So, now that we as self-directed investors have the same technology as professional traders why aren’t we applying the technology in the same way?
We all know that a stock or ETF only has a 50/50 statistical chance of success. That’s right, no better than a coin flip. But what most self-directed investors don’t know is that there is a way to increase the statistical chance of success to well above 50/50. Professional options traders do, and they have been using powerful, statistically based strategies for years. But, as I stated before, now we have the same technology. Now it is up to us to use it to our advantage.
If I could choose one of the more powerful tools offered in today’s options trading software it would be the option theoreticals offered. Probability of Expiring (ITM or OTM) offers some of the most informative data point among the options theoreticals and one that I employ every day for my readers at Crowder Options.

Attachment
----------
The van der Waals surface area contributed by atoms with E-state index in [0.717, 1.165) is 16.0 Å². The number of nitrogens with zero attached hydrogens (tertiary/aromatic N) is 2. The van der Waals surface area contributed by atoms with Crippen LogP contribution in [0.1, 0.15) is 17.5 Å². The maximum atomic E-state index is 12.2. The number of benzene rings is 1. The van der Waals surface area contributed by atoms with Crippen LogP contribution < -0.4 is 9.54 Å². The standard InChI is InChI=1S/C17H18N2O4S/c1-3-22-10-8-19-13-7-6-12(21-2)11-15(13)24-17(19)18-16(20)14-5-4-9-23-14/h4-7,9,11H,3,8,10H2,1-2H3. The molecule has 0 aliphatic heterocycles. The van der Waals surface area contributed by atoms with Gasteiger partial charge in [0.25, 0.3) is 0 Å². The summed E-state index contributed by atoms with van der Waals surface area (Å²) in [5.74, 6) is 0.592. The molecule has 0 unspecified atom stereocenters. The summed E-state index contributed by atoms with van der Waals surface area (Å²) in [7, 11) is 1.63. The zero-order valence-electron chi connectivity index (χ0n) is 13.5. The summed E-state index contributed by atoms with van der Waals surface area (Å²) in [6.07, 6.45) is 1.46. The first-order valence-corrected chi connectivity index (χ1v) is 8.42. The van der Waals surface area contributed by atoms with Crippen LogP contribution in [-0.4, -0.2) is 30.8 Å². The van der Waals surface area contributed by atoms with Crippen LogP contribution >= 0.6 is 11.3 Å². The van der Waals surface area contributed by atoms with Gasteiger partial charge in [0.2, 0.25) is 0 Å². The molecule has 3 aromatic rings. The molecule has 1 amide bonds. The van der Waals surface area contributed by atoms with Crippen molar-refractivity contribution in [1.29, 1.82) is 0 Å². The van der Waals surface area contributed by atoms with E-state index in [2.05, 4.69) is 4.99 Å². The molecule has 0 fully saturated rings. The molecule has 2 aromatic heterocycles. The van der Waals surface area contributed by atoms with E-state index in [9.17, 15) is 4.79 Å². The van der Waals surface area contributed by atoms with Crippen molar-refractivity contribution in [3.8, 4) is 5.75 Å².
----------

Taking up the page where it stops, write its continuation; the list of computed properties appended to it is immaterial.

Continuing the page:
The Power of Probabilities
Probability of Expiring OTM is the chance that a stock will close out-of-the-money at options expiration.
So, the real question is, how can you use Probability of Expiring (OTM and ITM) to your advantage?
Say I believe that the SPDR S&P 500 ETF (SPY) is currently in a short-term overbought state and the market is due for a selloff and I want to place a trade that has roughly an 85% probability of expiring out-of-the-money, or 85% probability of success.
I realize that some of you do not have access to trading software that gives you the probability of success, but any worthy trading software will provide you with the delta of any given option at each strike price.